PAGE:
Fall 1918 saw war end, but killing continued

The Durango Evening Herald and the whole community cheered the end of the war. Durangoans had patriotically done their duty, “enjoying” meatless and wheatless days, and cheered as the Allied armies pushed the Germans steadily back in the spring and summer of 1918. “Good housewives of Durango can be a great assistance in the movement if they too treat their families to meatless and wheatless days once each week. No starvation diet, that.”

When word reached Durango on July 26 that “the Allied armies were making a great drive crumpling the entire German line,” it caused “so great enthusiasm people just simply had to celebrate.” Enthusiastically they started a parade. “The parade, for one thing, demonstrated that the people of Durango are Americans through and through and their enthusiasm is as great as the endurance and driving power of the boys ‘over there’.” (Durango Weekly Democratic July 26, 1918)

Durango Evening Herald Nov. 11, 1918 ARMISTICE ACCEPTED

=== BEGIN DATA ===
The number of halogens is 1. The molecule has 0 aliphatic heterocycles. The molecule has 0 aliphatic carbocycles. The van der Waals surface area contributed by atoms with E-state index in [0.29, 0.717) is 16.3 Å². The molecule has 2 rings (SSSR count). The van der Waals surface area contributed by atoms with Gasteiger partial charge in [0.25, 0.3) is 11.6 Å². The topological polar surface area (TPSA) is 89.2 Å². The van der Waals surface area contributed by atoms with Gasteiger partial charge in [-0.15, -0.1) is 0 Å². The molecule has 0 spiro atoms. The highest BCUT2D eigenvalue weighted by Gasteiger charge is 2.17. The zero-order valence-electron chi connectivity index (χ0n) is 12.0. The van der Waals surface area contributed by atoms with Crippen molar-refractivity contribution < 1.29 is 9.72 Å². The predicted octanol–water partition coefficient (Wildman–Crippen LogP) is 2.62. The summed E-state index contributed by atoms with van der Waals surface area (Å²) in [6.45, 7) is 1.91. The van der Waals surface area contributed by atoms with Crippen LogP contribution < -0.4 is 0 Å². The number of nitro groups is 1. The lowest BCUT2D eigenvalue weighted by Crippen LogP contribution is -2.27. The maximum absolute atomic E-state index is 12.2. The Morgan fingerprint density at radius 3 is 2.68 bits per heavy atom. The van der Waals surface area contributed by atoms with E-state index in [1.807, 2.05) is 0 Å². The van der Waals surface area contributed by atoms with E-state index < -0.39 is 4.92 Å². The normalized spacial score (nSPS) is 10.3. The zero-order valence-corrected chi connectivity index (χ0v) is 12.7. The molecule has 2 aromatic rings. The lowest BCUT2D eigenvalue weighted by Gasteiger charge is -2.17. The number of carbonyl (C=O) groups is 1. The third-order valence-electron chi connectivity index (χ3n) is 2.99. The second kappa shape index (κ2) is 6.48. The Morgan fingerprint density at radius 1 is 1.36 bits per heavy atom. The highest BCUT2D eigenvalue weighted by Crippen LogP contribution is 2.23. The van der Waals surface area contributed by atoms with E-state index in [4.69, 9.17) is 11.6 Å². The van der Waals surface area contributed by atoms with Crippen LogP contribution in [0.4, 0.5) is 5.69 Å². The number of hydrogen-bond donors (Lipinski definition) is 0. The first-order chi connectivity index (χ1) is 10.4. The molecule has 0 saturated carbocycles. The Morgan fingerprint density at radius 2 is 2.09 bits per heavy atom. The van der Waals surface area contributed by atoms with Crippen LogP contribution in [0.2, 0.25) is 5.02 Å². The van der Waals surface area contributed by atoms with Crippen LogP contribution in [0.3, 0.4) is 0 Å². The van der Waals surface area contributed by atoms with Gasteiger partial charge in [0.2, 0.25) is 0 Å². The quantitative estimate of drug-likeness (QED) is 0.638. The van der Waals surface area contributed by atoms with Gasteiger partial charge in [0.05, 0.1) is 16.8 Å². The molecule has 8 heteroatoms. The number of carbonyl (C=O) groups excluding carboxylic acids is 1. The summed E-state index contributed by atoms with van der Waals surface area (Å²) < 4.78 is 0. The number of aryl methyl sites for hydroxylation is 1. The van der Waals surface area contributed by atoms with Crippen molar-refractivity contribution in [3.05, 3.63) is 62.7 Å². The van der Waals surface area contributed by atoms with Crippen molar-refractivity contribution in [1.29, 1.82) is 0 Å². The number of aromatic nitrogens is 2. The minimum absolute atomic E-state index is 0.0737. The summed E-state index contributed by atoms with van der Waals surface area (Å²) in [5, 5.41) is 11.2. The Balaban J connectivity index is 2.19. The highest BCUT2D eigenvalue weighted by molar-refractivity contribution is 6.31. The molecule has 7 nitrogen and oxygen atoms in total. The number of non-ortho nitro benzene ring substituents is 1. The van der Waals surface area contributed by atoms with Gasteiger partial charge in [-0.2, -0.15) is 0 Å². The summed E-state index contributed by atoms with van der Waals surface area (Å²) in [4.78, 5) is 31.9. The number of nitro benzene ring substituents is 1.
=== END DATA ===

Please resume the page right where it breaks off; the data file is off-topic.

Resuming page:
Germans Officially Accept Drastic Terms Made By Allies Washington, D.C. Nov. 11 a.m.

Germany signed the armistice at 11 a.m. Monday, Paris time

Hostilities cease at 11 a.m. announced by Washington

Terms of armistice will be released from Washington today

Armistice terms are announced “The Greatest Day in History”

However, despite the celebration something stalked the land:

HELP STOP THE FLU

THE COUNCIL OF Defense of La Plata County, working to aid the Red Cross, and under the advice of the health office, asks every citizen to read this statement and to join to in helping to check the influenza epidemic and in helping those suffering from influenza epidemic. The number of lives lost from the disease is likely to take more than the World War is likely to take from the same community.

At the same time, do not expose yourself, nor be afraid to do your part. Remember that the fight against the extension of this epidemic is preeminently a matter of individual case, caution and service. If you or your family take the disease, or even may be taking it do not run any chance of exposing others to it. A little carelessness on your part may cost someone’s life.

Remember that your mild case can convey to the next person a serious case.

There proved to be no stopping the flu. The epidemic raged in October and November and lasted into 1919. The Silverton Weekly Miner, on Nov. 1, 1918, headlined “The Grim Reaper Number of deaths to date totals up to 128.” It was one of the hardest hit communities in the United States.

Duane Smith is a Fort Lewis College history professor. Reach him at 247-2589.